• Cod (torsk), a common white fish in general food preparation (baked, steamed, fried). It is also dried (klipfisk). Prices have risen in recent years, making this once-favorite fish drop down the list. It has mainly been replaced by other white fish, such as haddock and ling.
  • Norway lobster (jomfruhummer)
  • Eel (ål), smoked or fried. Smoked eel is almost exalted in some homes.
  • Herring (sild), a whole section should be written about Danish herring dishes. Most involve the herring served cold after being pickled.
  • Plaice (rødspætte), in the form of fried, battered fish filets or as a common white fish in general food preparation (baked, steamed, fried)
  • Salmon (laks) -- smoked or gravad lox style. Cooked salmon has become much more common in recent times, and is now fairly widespread.
  • Shrimp (rejer) -- Small shrimp from the north Atlantic are most common. Fjord shrimp are a rare delicacy: very small and flavorful, about the size of the smallest fingernail.
  • Roe (rogn) -- Fish eggs from cod, lumpfish (stenbider) and salmon.

Fish from Bornholm, Iceland and Greenland also has a special place in the Danish cuisine. The island of Bornholm, a part of Denmark located in the Baltic Sea, to the east of Denmark, the south of Sweden, and the north of Poland, is noted for its smoked fish items. Iceland and Greenland have long shared histories with Denmark, and the fish from these North Atlantic lands is a sign of quality.

As regards meat-eating, the Danes primarily eat pork: salted and smoked pork, hams, pork roasts, pork tenderloin, pork cutlets and chops are all popular. Ground pork meat is used in many traditional recipes requiring ground meat. Danish bacon is generally of good quality (in Denmark; exported Danish bacon is of exceptional quality), and available in both the striped and back varieties. While still in first place, pork has lost ground to turkey, beef and veal in recent years.

Beef is also very popular in the modern Danihs kitchen. Danish cattle is primarily used for dairy and Denmark has a century old tradition for dairy products. Hence, cattle bred for its meat was rare and thus expensive. Dairy cattle rarely makes good meat cattle - especially after several years as dairy cows. For that reason beef has usually been ground and cooked as patties or cooked as boiled roast or soup. Today steaks are nevertheless popular. Especially culotte steak is a classic dish to serve for guests.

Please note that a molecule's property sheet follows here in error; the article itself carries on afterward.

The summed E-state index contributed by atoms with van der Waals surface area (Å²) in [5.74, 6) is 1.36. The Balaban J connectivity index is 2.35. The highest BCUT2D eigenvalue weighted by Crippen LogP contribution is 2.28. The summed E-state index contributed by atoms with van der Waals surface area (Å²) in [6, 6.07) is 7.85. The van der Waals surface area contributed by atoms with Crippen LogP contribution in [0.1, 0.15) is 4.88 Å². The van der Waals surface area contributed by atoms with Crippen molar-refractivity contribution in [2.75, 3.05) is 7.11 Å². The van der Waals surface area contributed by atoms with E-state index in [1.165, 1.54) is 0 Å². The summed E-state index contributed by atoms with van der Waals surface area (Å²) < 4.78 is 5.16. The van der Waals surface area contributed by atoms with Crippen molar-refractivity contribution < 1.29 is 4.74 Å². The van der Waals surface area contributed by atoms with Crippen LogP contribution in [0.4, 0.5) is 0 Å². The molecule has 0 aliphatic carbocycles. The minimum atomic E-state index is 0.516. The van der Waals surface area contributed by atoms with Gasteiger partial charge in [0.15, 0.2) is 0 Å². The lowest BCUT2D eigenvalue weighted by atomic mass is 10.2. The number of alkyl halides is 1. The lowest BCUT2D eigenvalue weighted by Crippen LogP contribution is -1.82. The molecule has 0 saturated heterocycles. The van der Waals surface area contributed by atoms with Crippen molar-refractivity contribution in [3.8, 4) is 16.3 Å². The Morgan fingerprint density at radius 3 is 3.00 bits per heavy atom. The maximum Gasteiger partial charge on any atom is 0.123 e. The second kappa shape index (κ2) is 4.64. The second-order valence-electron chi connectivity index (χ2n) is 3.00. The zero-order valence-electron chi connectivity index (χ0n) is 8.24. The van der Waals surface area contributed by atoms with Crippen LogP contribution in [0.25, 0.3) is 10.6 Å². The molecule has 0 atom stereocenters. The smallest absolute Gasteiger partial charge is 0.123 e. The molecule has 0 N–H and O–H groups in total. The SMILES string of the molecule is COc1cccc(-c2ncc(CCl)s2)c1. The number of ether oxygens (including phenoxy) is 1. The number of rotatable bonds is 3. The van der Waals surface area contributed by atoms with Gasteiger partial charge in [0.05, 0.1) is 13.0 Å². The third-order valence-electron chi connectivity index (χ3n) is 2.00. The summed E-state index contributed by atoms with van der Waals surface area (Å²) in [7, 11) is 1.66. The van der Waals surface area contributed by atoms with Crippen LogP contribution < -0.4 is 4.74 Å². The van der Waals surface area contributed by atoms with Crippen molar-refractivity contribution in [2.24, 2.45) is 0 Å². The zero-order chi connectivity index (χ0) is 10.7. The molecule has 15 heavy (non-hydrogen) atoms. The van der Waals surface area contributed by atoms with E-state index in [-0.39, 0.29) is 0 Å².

Chicken is also popular, both served in the old traditional way, but also as a tray of frozen chicken pieces ready to put into the oven, lørdagskylling (lit. Saturday chicken) which is a quick and cheap way to feed a family.

Grilled Lamb is a traditional dish for Easter.

Traditional main course dishes

Meat balls in curry with apples and celery served with rice and cucumber salad
  • Boller i karry, meat balls in curry with apples and celery, served with rice and cucumber salad.
  • Old fashioned chicken (gammeldags kyllings), served with cucumber salad, rhubarb kompot, potatoes and brown sauce. *Frikadeller, meat balls made of pork and veal with species.
  • Hakkebøf,chopped beef with soft caramelized onions and brown sauce.
  • Æbleflæsk (translated: apple pork), fried pork slices served with a compot of apple, onion and bacon.
  • Stegt flæsk med persillosovs, slices of fried pork served with potatoes and parsley sauce.
  • Medister, thick, spicy sausage made of minced pork.
  • Æggekage (egg cake) -- similar to an omelette.
  • Påskelam (Easter lamb) grilled lamb with dry herbs and garlic.
  • Culottesteg, Culotte Steak with dry herbs served with potatoes and green salad. A very popular dish to serve for guests.
  • Duck -- Roast duck like goose is traditionally served and stuffed with baked apples, prunes and thyme.
  • Goose -- Roast goose is a traditional Danish Christmas dish and also served for Morten's aften (St. Martin's Day, November 11). It has generally been replaced with duck in many families.
  • Roast pork (Flæskesteg) with crackling and bay leaves. A traditional Danish Christmas dish.
  • Rødkål, red cabbage with duck grease, sugar, vinager, apple, onion, red wine and species such as cloves, bay leaves, cinnamon, cardemom and allspice. Served for Christmas.
  • Brown potatoes, caramelized potatoes made with sugar and butter. Served for Christmas.
  • Øllebrød (beer bread), a pudding made of rye bread, sugar and beer
  • Millionbøf, (translated: million steak), gravy filled with tiny pieces of beef (a million tiny steaks) poured over pasta or mashed potatoes.
  • Brændende kærlighed (Burning Love) - mashed potatoes made with butter and milk or cream. A well is made in the top of the mashed potatoes into which fried diced bacon and onions are filled.
  • Risengrød, (rice porridge), a dish that has a special relationship to Christmas. It is traditionally the favorite dish of the Nisse. Usually served with butter, cinnamon sugar and nisseøl. This is also used as the basis of the Danish Christmas dessert Ris á la mande, which is often thought to be French because the name is derived from the French language, even though the dish is actually totally unknown in France.

Potato

Potato recipes are almost ubiquitous in Danish cooking. It has captured this important position in spite of its relatively short career in the Danish kitchen. The potato was first introduced into Denmark by Huguenots immigrating to Fredericia, Denmark from their native France in 1720. Around 1750 King Frederik the 5th encouraged widespread cultivation of the grasslands on the Jutland Peninsula, by enticing German immigrants to move to Denmark and cultivate potatoes.

The potato is considered an essential side dish to every warm meal. A common expression is "Jeg er en heldig kartoffel!" (I am a lucky potato!). This gives an indication of the exalted and well-loved position that the potato takes in the life of the Danish people.

Especially prized are the season's early potatoes, such as those from Samsø.

Some favorites:

  • Au gratin potatoes
  • Baked potatoes with crème fraiche
  • Boiled new potatoes with herbs
  • Potato wedges au natural or baked with with beetroots and carrots marinated in olive oil, garlic and dry herbs.
  • Boiled potatoes smothered in butter with fresh dill or chives